Three White Men With (Rhythm and) The Blues

A few weeks ago I decided to take a break from combing through new album releases, so I put my personal collection on random play. Three cuts from three great late 1990’s albums by three great veterans of R&B oriented music came up in succession. I had not heard these tunes in quite some time, so I did a deeper dive into these albums. It was a pleasure that made me remember just how much I love these superlative performances.

One singer is from Texas, one is from Ireland, and the other is from Boston. Thus they come at R&B from different perspectives.  They do share the same love for the genre’s roots. I decided to write about them in case they had slipped below your radar.
Delbert McClinton – One Of The Fortunate Few

Delbert McClinton is one of my all time favorite singers, and One Of The Fortunate Few is one of my favorite of Delbert’s albums. Released in 1997, it was his biggest selling album in well over a decade. (He must have loved the title; he cut a fabulous song with the same name on a later album.) It reached number two on the US Blues charts and paved the way for four number one’s over the next few years. If you missed it, or if it’s been buried in your collection for awhile, I highly recommend you jump all over it.

Delbert first burst on the scene as the harmonica player on Bruce Channel’s huge and enduring hit “Hey Baby” in 1961. Legend has it that on their subsequent tour of Great Britain, he met John Lennon and taught him the harmonica riff he used on the Beatles breakout hit in England, “Love Me Do.” I saw Delbert in Rhode Island around the time this album was released, and I can attest he packed his band with ace players, and his horn section was as tight as any I’ve ever heard.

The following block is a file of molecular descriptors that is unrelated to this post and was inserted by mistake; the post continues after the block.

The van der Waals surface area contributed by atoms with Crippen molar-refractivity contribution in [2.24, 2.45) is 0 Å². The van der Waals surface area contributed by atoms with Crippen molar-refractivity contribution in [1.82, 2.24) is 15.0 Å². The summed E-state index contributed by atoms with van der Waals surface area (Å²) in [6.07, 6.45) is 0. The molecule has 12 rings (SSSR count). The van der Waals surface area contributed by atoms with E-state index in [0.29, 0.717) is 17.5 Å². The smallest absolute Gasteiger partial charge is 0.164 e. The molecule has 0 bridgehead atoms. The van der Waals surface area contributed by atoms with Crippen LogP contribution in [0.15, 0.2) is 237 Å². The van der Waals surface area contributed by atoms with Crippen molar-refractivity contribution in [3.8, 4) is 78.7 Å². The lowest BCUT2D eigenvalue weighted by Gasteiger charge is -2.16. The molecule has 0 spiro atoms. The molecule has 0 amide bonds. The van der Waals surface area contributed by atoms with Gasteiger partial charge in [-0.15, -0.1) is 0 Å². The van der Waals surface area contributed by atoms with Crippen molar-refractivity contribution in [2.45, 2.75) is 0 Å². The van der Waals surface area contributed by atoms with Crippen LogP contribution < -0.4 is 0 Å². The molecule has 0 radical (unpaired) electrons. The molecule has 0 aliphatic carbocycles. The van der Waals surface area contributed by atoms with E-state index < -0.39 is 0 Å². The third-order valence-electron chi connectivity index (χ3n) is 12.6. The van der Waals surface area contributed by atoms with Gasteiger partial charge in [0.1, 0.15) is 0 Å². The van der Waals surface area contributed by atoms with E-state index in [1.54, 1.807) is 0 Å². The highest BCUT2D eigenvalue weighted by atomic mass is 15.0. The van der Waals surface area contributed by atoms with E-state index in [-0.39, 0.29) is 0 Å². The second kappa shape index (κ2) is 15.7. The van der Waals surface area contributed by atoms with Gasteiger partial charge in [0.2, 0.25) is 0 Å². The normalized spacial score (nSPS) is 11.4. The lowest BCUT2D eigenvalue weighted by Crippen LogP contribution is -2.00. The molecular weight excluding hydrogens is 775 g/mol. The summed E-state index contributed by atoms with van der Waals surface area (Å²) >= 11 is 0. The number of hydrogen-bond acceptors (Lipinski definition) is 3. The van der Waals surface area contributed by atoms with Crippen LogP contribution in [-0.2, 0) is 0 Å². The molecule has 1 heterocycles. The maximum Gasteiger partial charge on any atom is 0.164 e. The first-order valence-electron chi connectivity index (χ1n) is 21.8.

The album is chock full of solid Blues/R&B beginning with “Old Weakness Coming On Strong.” Having said that, there are a handful of cuts that lift it above most albums. “Leap of Faith” is set to a classic blues shuffle groove. The band and Delbert are really cooking, and then you hear B.B. King on guitar and Bekka Bramlett on harmony vocals push everything to an even higher level. I dare you to sit still while this one plays.

Almost as good is the spiritual tinged “Sending Me Angels,” helped along by Lee Roy Parnell on slide guitar and Vince Gill on harmony, and a classic blue lament “(I Didn’t Lose You) You Were Never Mind.” For a bit of humor, the unlikely duo of Lyle Lovett and John Prine join in the fray for a rollicking “Too Much Stuff.” Scattered about the album in supporting roles are such talents as Mavis Staples, Pam Tillis and Reese Wynans, all in the service of the rhythm and the blues. And then there is the classic put down line, “If you can’t lie no better than that, you might as well tell the truth,” which just makes the point that the west Texas born McClinton delivers his brand of Blues/R&B unvarnished and with plenty of punch. As Delbert sings in the closer, “oh baby, you’re ‘bout to get the best of me.” The best of Delbert is ‘bout as good as it gets.


Van Morrison – Back On Top

Delbert McClinton may be a first tier talent, but he’s been the type of second tier star who could easily slip through the cracks for all but hard core fans. On the other hand Van Morrison has been a Hall of Fame top tier international star for decades. Yet even guys like that can have albums that slip through the cracks, or at least slip through my cracks. I was a big fan back in the late sixties and most of the seventies with terrific albums like Moondance and hits like “Brown Eyed Girl,”  “Crazy Love” and “Jackie Wilson Sang.”  Byy the nineties, however, I had stopped following him. Most of his albums during that decade were either compilations or live in-concert performances of his classic catalog. Thus when a night of following my nose through iTunes led me to Back On Top, I felt almost like I had reconnected with an old friend via an album that had slipped right by me when it was released in 1998. Bottom line, this is a really good R&B album. It’s straight ahead grooves overlaid by horns and inspired, intelligible singing. I say intelligible because I frankly had a hard time understanding much of what Van was trying to say in many of his eighties albums, which for a lyric lover is annoying.

The album jumps right out with a twelve bar blues “Goin’ Down Geneva.” Melodically and rhythmically, it could have been written in Mississippi in the forties or fifties. The giveaway is the story’s settings. When he sings Paris, he means France.